Another sector that came in for special mention today was NBFC / HFC and MFI sector. The clear developmental role of these players was recognised by the government and as an acknowledgement of their contribution to promoting growth by delivering credit to the underserved segments of society, the government announced two special lines. A special government guaranteed liquidity line worth Rs 30,000 crore and extension of the Partial Credit Guarantee Scheme by Rs 45,000 crore with first loss default cover of 20 per cent. Feedback from FICCI’s NBFC members shows that the funds allotted earlier through the TLTRO by RBI through the banks were not reaching NBFCs and HFCs because of the clear risk aversion on part of banks to lend under current circumstances. With today’s announcements, we hope the perceived credit risk amongst banks with regard to NBFCs and HFCs will come down and the flow of funds will resume to NBFCs including those that have investment grade paper and not just triple A rated instruments. FICCI has made specific suggestions on how the Partial Credit Guarantee Scheme can be improvised for better administration and we hope that these changes will be looked into by the government in the days ahead.
On the power sector, the need for reforms is urgent and long overdue. While the infusion of liquidity to the tune of Rs 90,000 crore in DISCOMs against their receivables by PFC and REC will help DISCOMS discharge their payments to Gen-Cos, a longer-term approach to make the sector sustainable is required. Nevertheless, we hope more reform measures will be announced with time.
The relief offered to contractors undertaking infrastructure projects in terms of extending the timelines for completion of projects / construction related milestones without attracting any penalty should offer some succour to them. However, the larger support that comes to them is in the form of release or repayment of bank guarantees linked to the completion of the projects. This would be helpful and players in the infrastructure sector were seeking such relief. In the same light, the declaration of covid-19 as force-majeure under RERA should de-stress players in the real estate sector.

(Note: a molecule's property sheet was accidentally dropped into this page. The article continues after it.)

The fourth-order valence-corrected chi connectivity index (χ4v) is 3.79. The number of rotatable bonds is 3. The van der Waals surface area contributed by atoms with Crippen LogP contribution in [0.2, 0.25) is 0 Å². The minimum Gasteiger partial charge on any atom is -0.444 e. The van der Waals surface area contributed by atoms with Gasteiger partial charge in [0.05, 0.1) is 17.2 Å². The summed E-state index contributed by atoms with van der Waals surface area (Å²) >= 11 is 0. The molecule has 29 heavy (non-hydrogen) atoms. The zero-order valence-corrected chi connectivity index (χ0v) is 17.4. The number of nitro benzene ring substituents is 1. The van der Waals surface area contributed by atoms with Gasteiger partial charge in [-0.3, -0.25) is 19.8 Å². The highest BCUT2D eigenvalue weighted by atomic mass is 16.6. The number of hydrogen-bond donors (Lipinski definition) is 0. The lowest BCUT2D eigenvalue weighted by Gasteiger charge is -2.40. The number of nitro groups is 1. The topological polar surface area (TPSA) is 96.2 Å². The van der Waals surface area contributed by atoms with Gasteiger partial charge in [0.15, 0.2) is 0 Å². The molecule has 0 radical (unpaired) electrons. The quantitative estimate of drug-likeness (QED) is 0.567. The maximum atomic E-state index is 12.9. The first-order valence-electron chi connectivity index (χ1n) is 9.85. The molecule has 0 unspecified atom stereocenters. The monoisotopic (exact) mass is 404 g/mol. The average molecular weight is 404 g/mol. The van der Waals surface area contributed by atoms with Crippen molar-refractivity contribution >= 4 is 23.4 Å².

Further, continuing with the earlier efforts to ease the compliance burden on individuals and companies, the government has further extended the due dates for filing of tax returns and assessments and we welcome these steps. On the tax side, the reduction by 25 per cent in the applicable rates of TDS and TCS is expected to release Rs 50,000 and this will be another avenue by which more money will be left in the hands of companies and individuals.
FICCI is hopeful that more such measures will be announced by the government in the coming days and we will see greater thrust being laid on some of the most battered segments of industry including tourism, hospitality, aviation and healthcare. FICCI has requested that a minimum amount of Rs 20,000 crore be allotted for these sectors as they have seen maximum dip in demand and will also take much longer to recover from the set-back seen.
Healthcare sector also needs huge impetus in order to build capacity to fight the covid-19 menace effectively. The sector is trying to make its contribution but needs support to sustain its efforts.
The government also needs to plan for more support for the migrant workers and the more vulnerable sections of society.
Finally, large corporates have also been significantly affected. FICCI has recommended a need for COVID liquidity bridge for providing guarantee to banks to give them comfort to restructure/ extend loans to companies whose balance sheets have been impaired due to covid-19. Government needs to provide an amount of Rs 10,000 crore in first year towards this, which is a small amount of support needed but can have significant impact on companies and economy